In House - The FindLaw Corporate Counsel Blog

Recently in Corporate Accounting & Tax Category

Although many people were slow to give in to the temptation and convenience that is online shopping when it first debuted, the reluctance often disappeared when a person realized they could avoid paying sales tax by buying from an out of state retailer.

However, the honeymoon of tax free online shopping soon came to an end, and sites like Amazon now charge sales tax on the items they sell. One little, multi-million dollar hiccup, however, involves Amazon's seller marketplace, which allows independent merchants to sell online.

Can the Boss Pay for Personal Expenses With Company Money?

It's rarely a headline when a company president pays for some personal expenses with business money -- unless that happens to be Donald Trump, President of the United States.

Before he was elected, Trump raised $339 million in campaign money with about $66 million coming from his own resources. Since then, he reportedly has spent campaign and RNC funds on legal bills in the probe of alleged Russian interference in the election.

But is it news or politics at work? And when it comes to companies, what's wrong with paying for executives' personal business as usual?

Corporate Succession Plan Starts at the Top

Like finding an incomplete will, it's really too late for succession planning if you've waited until the company president dies.

Before the funeral is over, people are vying for control. Some distant relation will suddenly appear with a forgotten claim. And who invited the taxman?

Dying is hard enough, but you can make it a little easier by planning ahead for succession in your company. It starts at the top.

How Businesses Are Adapting to Overtime Rule Uncertainty

Sometimes you just have to laugh about life's twists and turns. Especially since Donald Trump became president and started rolling back Barack Obama's initiatives, like the proposed rule on overtime wages.

The proposed overtime increases are long overdue and now appear to be overdone. That's because the changes were to take effect in December 2016, but a judge granted a preliminary injunction to stop them in November, and then Trump put a freeze on the regulations in January.

Nearly four months after the judge ruled, there is no appealing the injunction and the reality is setting in: overtime increases are not coming anytime soon.

Proposed IRS Regulations Go After the Family Limited Partnership

If your client operates a business through a Family Limited Partnership, professional responsibility requires that you apprise them of possible changes on the horizon that could substantially affect these entities' tax exposure.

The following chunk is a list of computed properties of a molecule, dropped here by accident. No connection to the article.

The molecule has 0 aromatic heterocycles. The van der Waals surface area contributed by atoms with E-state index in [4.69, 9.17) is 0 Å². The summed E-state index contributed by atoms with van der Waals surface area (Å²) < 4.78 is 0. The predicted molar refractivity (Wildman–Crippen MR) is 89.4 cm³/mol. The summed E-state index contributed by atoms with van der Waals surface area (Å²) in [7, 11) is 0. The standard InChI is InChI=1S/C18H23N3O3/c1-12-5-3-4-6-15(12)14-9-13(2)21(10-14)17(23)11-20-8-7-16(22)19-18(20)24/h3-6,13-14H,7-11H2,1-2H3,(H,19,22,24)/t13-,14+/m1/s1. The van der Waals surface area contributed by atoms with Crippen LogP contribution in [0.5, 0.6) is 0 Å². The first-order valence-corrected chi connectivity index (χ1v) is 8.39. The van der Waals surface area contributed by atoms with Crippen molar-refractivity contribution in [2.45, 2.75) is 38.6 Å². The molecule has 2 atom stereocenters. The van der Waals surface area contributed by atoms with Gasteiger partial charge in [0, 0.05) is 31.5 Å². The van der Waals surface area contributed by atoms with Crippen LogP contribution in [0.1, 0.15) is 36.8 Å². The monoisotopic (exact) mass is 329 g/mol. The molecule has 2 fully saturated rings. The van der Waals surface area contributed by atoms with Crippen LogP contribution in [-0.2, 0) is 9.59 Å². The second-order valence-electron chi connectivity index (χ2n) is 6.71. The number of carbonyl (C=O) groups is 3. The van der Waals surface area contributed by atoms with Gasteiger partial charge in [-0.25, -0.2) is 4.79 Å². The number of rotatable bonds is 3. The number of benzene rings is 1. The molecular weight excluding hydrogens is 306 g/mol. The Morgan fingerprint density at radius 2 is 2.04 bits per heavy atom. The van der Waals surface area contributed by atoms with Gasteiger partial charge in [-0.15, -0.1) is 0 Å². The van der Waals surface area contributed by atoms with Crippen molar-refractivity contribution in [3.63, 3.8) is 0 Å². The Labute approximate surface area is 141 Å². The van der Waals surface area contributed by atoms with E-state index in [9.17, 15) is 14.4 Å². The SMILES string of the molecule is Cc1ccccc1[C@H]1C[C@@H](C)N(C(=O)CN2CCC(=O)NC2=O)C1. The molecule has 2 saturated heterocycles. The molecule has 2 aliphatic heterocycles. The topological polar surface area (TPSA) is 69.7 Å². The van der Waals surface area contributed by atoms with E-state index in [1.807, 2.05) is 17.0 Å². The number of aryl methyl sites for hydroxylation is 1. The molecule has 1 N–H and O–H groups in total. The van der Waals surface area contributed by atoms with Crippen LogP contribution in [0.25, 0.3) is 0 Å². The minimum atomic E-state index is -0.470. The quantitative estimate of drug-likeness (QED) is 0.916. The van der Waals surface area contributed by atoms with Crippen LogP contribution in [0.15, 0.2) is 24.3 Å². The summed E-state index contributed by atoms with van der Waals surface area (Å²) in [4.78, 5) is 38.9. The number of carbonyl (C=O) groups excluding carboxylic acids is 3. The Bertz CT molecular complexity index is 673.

This is big news for high net-worth families who have successfully utilized the Minority Interest Discount to reduce estate taxes for the next generation. But how do you break the news to your rich clients?

In early April, the Treasury Department and IRS released new proposed regulations under Section 385 of the Internal Revenue Code. They have been called “sweeping” and “dramatic” by tax experts and partners at major firms across the board — terms not usually associated with IRS regs. And they come as a bit of a surprise, having only been hinted to in earlier Treasury rule-making notices.

The new Section 385 regulations are so broad that they “fundamentally redefine the extent to which an intercompany instrument will constitute debt, irrespective of whether that group is inverted and who in the group issues it,” as Kevin M. Cunningham, managing director of KMPG in the International group, explains in a new Special Report for Thomson Reuters Checkpoint. (Disclosure: Thomson Reuters is FindLaw’s parent company.) Here’s what in-house counsel need to know.

More Whistleblower Profits: SEC Gives Second Biggest Award

On June 9th, the SEC announced its second largest award given under the 2010 Dodd-Frank Whistleblower Program: $17,000,000. The money will be paid to the anonymous individual that supplied the agency with information that eventually led to the successful investigation of fraudulent practices in securities. This monumental sum, however, pales in comparison to the $30M award paid in September of 2014.

Tax day has come and gone. But that doesn't mean in-house counsel can stop worrying about the IRS. Helping to keep the company on the right side of the tax code, while helping minimize its tax burden, is a year-round job.

To help you out, here are our five top tax tips for in-house counsel, from FindLaw's archives.

Important Affordable Care Act employer deadlines are fast approaching. With those deadlines comes the threat of significant penalties, should required information be improperly filed, or not filed at all.

If your company is an "applicable large employer," and odds are it is, you've got some work to do. Thankfully, you don't have to do it all alone. A new special report from Thomson Reuters Checkpoint can get you up to speed with employer information reporting requirements. (Disclosure: Thomson Reuters is FindLaw's parent company.)

In-House Lawyers: Deduct Your Travel Expenses

Few people like to do their taxes, and as a consequence they'll try to blaze through the tax-paying process as fast as possible. But if you're an in-house lawyer, that's greenbacks left in the hands of the IRS. And as much as people hate doing their taxes, they should hate letting the government keep their dollars.

One of the most common deductions taken are travel related. Here are a few IRS tips that will help you reduce your company's tax liability this season.